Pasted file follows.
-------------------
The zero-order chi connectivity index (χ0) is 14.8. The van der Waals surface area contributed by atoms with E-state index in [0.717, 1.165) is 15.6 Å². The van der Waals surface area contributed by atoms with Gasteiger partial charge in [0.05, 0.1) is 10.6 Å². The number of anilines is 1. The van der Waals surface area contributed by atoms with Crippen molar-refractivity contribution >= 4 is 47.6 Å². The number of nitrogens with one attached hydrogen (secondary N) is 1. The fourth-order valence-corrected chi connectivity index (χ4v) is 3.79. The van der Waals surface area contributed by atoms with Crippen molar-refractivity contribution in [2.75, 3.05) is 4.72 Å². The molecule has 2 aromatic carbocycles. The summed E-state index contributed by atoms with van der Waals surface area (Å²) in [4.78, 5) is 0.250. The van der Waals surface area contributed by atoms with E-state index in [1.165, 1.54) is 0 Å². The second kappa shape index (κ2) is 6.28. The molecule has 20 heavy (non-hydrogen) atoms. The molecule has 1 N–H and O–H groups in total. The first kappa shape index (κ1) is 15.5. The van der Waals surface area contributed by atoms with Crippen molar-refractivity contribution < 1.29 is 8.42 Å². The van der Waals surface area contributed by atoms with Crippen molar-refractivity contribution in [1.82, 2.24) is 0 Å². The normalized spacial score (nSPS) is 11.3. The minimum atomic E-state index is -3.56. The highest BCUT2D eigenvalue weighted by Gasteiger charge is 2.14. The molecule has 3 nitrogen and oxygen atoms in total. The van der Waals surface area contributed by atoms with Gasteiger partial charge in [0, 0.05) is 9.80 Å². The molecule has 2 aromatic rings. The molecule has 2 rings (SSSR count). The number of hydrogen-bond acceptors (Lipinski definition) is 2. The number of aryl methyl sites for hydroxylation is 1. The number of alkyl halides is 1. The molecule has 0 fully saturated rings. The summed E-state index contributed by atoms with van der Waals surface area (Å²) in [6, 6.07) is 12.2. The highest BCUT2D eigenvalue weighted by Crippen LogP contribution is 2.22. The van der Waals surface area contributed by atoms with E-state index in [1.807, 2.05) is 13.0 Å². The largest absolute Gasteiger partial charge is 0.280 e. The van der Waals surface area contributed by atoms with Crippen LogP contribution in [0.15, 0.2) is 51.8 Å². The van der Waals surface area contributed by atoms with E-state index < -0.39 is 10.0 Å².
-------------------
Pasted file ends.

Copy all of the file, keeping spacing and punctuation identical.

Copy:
The zero-order chi connectivity index (χ0) is 14.8. The van der Waals surface area contributed by atoms with E-state index in [0.717, 1.165) is 15.6 Å². The van der Waals surface area contributed by atoms with Gasteiger partial charge in [0.05, 0.1) is 10.6 Å². The number of anilines is 1. The van der Waals surface area contributed by atoms with Crippen molar-refractivity contribution >= 4 is 47.6 Å². The number of nitrogens with one attached hydrogen (secondary N) is 1. The fourth-order valence-corrected chi connectivity index (χ4v) is 3.79. The van der Waals surface area contributed by atoms with Crippen molar-refractivity contribution in [2.75, 3.05) is 4.72 Å². The molecule has 2 aromatic carbocycles. The summed E-state index contributed by atoms with van der Waals surface area (Å²) in [4.78, 5) is 0.250. The van der Waals surface area contributed by atoms with E-state index in [1.165, 1.54) is 0 Å². The second kappa shape index (κ2) is 6.28. The molecule has 20 heavy (non-hydrogen) atoms. The molecule has 1 N–H and O–H groups in total. The first kappa shape index (κ1) is 15.5. The van der Waals surface area contributed by atoms with Crippen molar-refractivity contribution < 1.29 is 8.42 Å². The van der Waals surface area contributed by atoms with Crippen molar-refractivity contribution in [1.82, 2.24) is 0 Å². The normalized spacial score (nSPS) is 11.3. The minimum atomic E-state index is -3.56. The highest BCUT2D eigenvalue weighted by Gasteiger charge is 2.14. The molecule has 3 nitrogen and oxygen atoms in total. The van der Waals surface area contributed by atoms with Gasteiger partial charge in [0, 0.05) is 9.80 Å². The molecule has 2 aromatic rings. The molecule has 2 rings (SSSR count). The number of hydrogen-bond acceptors (Lipinski definition) is 2. The number of aryl methyl sites for hydroxylation is 1. The number of alkyl halides is 1. The molecule has 0 fully saturated rings. The summed E-state index contributed by atoms with van der Waals surface area (Å²) in [6, 6.07) is 12.2. The highest BCUT2D eigenvalue weighted by Crippen LogP contribution is 2.22. The van der Waals surface area contributed by atoms with E-state index in [1.807, 2.05) is 13.0 Å². The largest absolute Gasteiger partial charge is 0.280 e. The van der Waals surface area contributed by atoms with Crippen LogP contribution in [0.15, 0.2) is 51.8 Å². The van der Waals surface area contributed by atoms with E-state index < -0.39 is 10.0 Å².